Mindfulness is paying attention in three particular ways: on purpose, in the moment and without judgment. You can practice mindfulness of breathing, eating, bodily sensations (body scan), thoughts, emotions, communication (listening and speaking) and walking or other activities (such as yoga or tai chi). With more practice, you can become more mindful throughout the day, not just during formal practice periods.

Mindful practices can reduce symptoms related to anxiety, chronic pain, depression, insomnia and stress. They also can improve attention and memory and decrease inflammatory biomarkers, such as cytokines. Imaging studies have shown that mindfulness practices can actually change the brain to increase the size and activity of areas associated with executive function, thereby increasing clarity, cognitive function and effectiveness. Mindful clinicians tend to elicit greater patient satisfaction and adherence.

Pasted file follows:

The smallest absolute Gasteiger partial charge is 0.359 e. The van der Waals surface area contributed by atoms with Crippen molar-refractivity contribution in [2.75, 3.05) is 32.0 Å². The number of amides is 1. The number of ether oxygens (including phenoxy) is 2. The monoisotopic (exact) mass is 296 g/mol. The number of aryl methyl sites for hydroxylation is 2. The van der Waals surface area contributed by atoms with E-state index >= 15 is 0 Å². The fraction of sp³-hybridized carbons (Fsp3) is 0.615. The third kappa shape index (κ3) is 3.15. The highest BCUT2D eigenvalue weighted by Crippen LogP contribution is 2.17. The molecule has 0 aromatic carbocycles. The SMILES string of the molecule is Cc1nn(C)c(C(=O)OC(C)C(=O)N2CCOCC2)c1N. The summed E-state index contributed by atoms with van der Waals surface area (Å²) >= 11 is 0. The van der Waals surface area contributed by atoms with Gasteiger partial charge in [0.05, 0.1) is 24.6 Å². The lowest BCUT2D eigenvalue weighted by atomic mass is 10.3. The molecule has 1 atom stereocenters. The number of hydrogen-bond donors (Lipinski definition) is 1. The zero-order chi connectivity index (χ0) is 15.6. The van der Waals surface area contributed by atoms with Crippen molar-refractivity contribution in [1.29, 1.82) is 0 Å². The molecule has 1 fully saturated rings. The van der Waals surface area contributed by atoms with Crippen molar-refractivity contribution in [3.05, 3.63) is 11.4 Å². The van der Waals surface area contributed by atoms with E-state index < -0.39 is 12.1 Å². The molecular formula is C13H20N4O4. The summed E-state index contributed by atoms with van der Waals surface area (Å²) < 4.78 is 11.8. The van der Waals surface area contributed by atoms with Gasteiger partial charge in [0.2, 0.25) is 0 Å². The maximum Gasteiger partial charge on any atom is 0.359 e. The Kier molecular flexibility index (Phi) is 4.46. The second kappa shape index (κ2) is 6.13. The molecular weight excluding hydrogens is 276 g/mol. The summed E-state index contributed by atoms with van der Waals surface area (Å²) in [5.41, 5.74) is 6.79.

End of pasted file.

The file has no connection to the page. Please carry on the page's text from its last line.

Ohio State Integrative Medicine offers the following free mindfulness recordings, recorded by an advanced practitioner and behavioral health specialist.

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